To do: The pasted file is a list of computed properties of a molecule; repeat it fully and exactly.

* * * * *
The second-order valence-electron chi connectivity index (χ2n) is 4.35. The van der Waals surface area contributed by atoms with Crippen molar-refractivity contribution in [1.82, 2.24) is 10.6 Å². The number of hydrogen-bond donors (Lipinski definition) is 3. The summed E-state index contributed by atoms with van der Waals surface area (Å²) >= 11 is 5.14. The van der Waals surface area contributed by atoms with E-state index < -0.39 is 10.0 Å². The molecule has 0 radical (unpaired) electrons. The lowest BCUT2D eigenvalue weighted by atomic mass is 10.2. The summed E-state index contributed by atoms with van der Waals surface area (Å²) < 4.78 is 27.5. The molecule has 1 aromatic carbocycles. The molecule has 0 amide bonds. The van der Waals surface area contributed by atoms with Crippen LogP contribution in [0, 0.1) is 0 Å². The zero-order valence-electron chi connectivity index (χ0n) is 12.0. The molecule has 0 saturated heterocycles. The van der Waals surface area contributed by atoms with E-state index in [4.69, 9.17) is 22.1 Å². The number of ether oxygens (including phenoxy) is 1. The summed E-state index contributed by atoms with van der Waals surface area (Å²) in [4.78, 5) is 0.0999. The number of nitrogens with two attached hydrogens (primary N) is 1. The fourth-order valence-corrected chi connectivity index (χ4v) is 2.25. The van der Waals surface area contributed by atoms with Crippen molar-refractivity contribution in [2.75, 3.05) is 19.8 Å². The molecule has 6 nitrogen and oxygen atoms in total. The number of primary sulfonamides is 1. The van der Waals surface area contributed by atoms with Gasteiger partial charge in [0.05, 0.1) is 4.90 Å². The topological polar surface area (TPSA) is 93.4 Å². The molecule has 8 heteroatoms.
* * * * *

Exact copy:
The second-order valence-electron chi connectivity index (χ2n) is 4.35. The van der Waals surface area contributed by atoms with Crippen molar-refractivity contribution in [1.82, 2.24) is 10.6 Å². The number of hydrogen-bond donors (Lipinski definition) is 3. The summed E-state index contributed by atoms with van der Waals surface area (Å²) >= 11 is 5.14. The van der Waals surface area contributed by atoms with E-state index < -0.39 is 10.0 Å². The molecule has 0 radical (unpaired) electrons. The lowest BCUT2D eigenvalue weighted by atomic mass is 10.2. The summed E-state index contributed by atoms with van der Waals surface area (Å²) < 4.78 is 27.5. The molecule has 1 aromatic carbocycles. The molecule has 0 amide bonds. The van der Waals surface area contributed by atoms with Crippen LogP contribution in [0, 0.1) is 0 Å². The zero-order valence-electron chi connectivity index (χ0n) is 12.0. The molecule has 0 saturated heterocycles. The van der Waals surface area contributed by atoms with E-state index in [4.69, 9.17) is 22.1 Å². The number of ether oxygens (including phenoxy) is 1. The summed E-state index contributed by atoms with van der Waals surface area (Å²) in [4.78, 5) is 0.0999. The number of nitrogens with two attached hydrogens (primary N) is 1. The fourth-order valence-corrected chi connectivity index (χ4v) is 2.25. The van der Waals surface area contributed by atoms with Crippen molar-refractivity contribution in [2.75, 3.05) is 19.8 Å². The molecule has 6 nitrogen and oxygen atoms in total. The number of primary sulfonamides is 1. The van der Waals surface area contributed by atoms with Gasteiger partial charge in [0.05, 0.1) is 4.90 Å². The topological polar surface area (TPSA) is 93.4 Å². The molecule has 8 heteroatoms.